DOVER, Del. – The body of a military expert who served in three Republican administrations was found dumped in a landfill and investigators said Monday they were trying to retrace his steps in the days leading up to his death.
John Wheeler III, 66, who had not been reported missing, was scheduled to be on an Amtrak train from Washington to Wilmington on Dec. 28, but authorities say it’s not clear if he ever made that trip. His body was found three days later, on New Year’s Eve, as a garbage truck emptied its contents at the Cherry Island landfill. His death has been ruled a homicide.
Wheeler served as an Army staff officer in Vietnam and later worked in the Reagan and both Bush administrations. He also helped lead efforts to build the Vietnam Veterans Memorial wall in Washington and was the second chairman and chief executive officer of Mothers Against Drunk Driving.
Before the garbage truck arrived at the landfill, it stopped to pick up commercial disposal bins in Newark, several miles from Wheeler’s home in the historic district of New Castle. Investigators have been to the home he shared with his wife, Katherine Klyce. It was not considered a crime scene, said Newark police spokesman Lt. Mark Farrall.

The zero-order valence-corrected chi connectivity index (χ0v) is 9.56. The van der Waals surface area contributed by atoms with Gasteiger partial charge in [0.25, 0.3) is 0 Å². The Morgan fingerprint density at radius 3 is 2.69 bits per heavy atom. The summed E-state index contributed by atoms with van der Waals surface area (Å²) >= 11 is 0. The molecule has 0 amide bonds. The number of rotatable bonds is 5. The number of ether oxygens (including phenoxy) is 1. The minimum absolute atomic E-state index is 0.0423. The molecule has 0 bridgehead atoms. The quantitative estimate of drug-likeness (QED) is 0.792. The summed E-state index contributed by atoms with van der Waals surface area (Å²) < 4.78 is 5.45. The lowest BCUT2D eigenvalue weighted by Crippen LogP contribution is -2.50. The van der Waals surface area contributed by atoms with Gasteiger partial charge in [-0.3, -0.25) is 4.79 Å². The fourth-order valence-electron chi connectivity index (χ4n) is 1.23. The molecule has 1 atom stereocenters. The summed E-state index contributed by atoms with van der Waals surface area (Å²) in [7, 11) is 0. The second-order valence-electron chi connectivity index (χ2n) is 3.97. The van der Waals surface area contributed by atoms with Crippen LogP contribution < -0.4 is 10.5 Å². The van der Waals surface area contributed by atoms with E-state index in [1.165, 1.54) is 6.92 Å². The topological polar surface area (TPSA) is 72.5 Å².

Investigators don’t know how long Wheeler might have been missing or where and when he was last seen, though a friend said he received an e-mail from Wheeler the day after Christmas.
The son of a decorated Army officer, Wheeler followed in his father’s footsteps to graduate from the U.S. Military Academy at West Point. His military career included serving in the office of the secretary of defense and writing a manual on the effectiveness of biological and chemical weapons.
Author Rick Atkinson’s 1989 book “The Long Gray Line” featured Wheeler as a prominent member of West Point’s Class of 1966. It called him an extraordinarily intelligent and intense man who relentlessly pursued causes.
“Some of his pursuits were quixotic but others were magnificent,” Atkinson said, citing the Vietnam Veterans Memorial as Wheeler’s greatest achievement. He said the monument wouldn’t exist had Wheeler not used his organizational skills to steer the project through a brutal political fight.
“He was just not the sort of person who would wind up in a landfill,” said Bayard Marin, an attorney who was representing Wheeler and Klyce in an ongoing legal dispute.
“He was a very aggressive kind of guy, but nevertheless kind of ingratiating, and he had a good sense of humor,” Marin said.